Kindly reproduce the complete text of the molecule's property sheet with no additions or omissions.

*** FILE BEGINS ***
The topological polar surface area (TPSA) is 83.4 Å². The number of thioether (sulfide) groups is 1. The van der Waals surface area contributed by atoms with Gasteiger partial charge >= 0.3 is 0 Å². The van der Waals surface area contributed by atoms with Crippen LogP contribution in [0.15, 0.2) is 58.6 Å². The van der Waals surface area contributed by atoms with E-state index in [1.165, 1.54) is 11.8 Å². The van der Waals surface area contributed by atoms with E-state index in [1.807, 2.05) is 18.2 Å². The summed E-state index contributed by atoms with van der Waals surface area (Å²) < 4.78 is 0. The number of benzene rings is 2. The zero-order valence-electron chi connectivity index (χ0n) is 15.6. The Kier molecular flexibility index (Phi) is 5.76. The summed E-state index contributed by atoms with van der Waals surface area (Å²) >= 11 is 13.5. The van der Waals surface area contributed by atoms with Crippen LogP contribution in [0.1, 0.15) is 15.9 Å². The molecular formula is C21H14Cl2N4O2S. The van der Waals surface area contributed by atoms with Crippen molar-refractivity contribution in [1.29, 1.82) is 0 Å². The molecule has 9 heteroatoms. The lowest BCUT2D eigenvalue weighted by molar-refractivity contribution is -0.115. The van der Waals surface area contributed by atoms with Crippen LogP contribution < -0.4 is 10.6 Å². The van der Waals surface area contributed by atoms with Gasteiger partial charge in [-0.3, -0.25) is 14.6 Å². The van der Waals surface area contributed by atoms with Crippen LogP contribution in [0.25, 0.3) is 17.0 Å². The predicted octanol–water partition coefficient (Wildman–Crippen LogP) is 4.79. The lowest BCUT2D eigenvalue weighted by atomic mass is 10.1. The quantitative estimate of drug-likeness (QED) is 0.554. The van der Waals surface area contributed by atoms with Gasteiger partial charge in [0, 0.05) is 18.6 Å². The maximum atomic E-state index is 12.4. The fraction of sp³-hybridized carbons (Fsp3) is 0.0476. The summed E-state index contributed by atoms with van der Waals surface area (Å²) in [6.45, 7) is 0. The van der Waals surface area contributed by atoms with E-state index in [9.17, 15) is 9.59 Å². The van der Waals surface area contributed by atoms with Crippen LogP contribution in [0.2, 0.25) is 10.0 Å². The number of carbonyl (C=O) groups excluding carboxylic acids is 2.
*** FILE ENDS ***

The topological polar surface area (TPSA) is 83.4 Å². The number of thioether (sulfide) groups is 1. The van der Waals surface area contributed by atoms with Gasteiger partial charge >= 0.3 is 0 Å². The van der Waals surface area contributed by atoms with Crippen LogP contribution in [0.15, 0.2) is 58.6 Å². The van der Waals surface area contributed by atoms with E-state index in [1.165, 1.54) is 11.8 Å². The van der Waals surface area contributed by atoms with E-state index in [1.807, 2.05) is 18.2 Å². The summed E-state index contributed by atoms with van der Waals surface area (Å²) < 4.78 is 0. The number of benzene rings is 2. The zero-order valence-electron chi connectivity index (χ0n) is 15.6. The Kier molecular flexibility index (Phi) is 5.76. The summed E-state index contributed by atoms with van der Waals surface area (Å²) >= 11 is 13.5. The van der Waals surface area contributed by atoms with Crippen LogP contribution in [0.1, 0.15) is 15.9 Å². The molecular formula is C21H14Cl2N4O2S. The van der Waals surface area contributed by atoms with Crippen molar-refractivity contribution in [1.29, 1.82) is 0 Å². The molecule has 9 heteroatoms. The lowest BCUT2D eigenvalue weighted by molar-refractivity contribution is -0.115. The van der Waals surface area contributed by atoms with Crippen LogP contribution < -0.4 is 10.6 Å². The van der Waals surface area contributed by atoms with Gasteiger partial charge in [-0.3, -0.25) is 14.6 Å². The van der Waals surface area contributed by atoms with Crippen LogP contribution in [0.25, 0.3) is 17.0 Å². The predicted octanol–water partition coefficient (Wildman–Crippen LogP) is 4.79. The lowest BCUT2D eigenvalue weighted by atomic mass is 10.1. The quantitative estimate of drug-likeness (QED) is 0.554. The van der Waals surface area contributed by atoms with Gasteiger partial charge in [0, 0.05) is 18.6 Å². The maximum atomic E-state index is 12.4. The fraction of sp³-hybridized carbons (Fsp3) is 0.0476. The summed E-state index contributed by atoms with van der Waals surface area (Å²) in [6.45, 7) is 0. The van der Waals surface area contributed by atoms with E-state index in [9.17, 15) is 9.59 Å². The van der Waals surface area contributed by atoms with Crippen LogP contribution in [0.2, 0.25) is 10.0 Å². The number of carbonyl (C=O) groups excluding carboxylic acids is 2.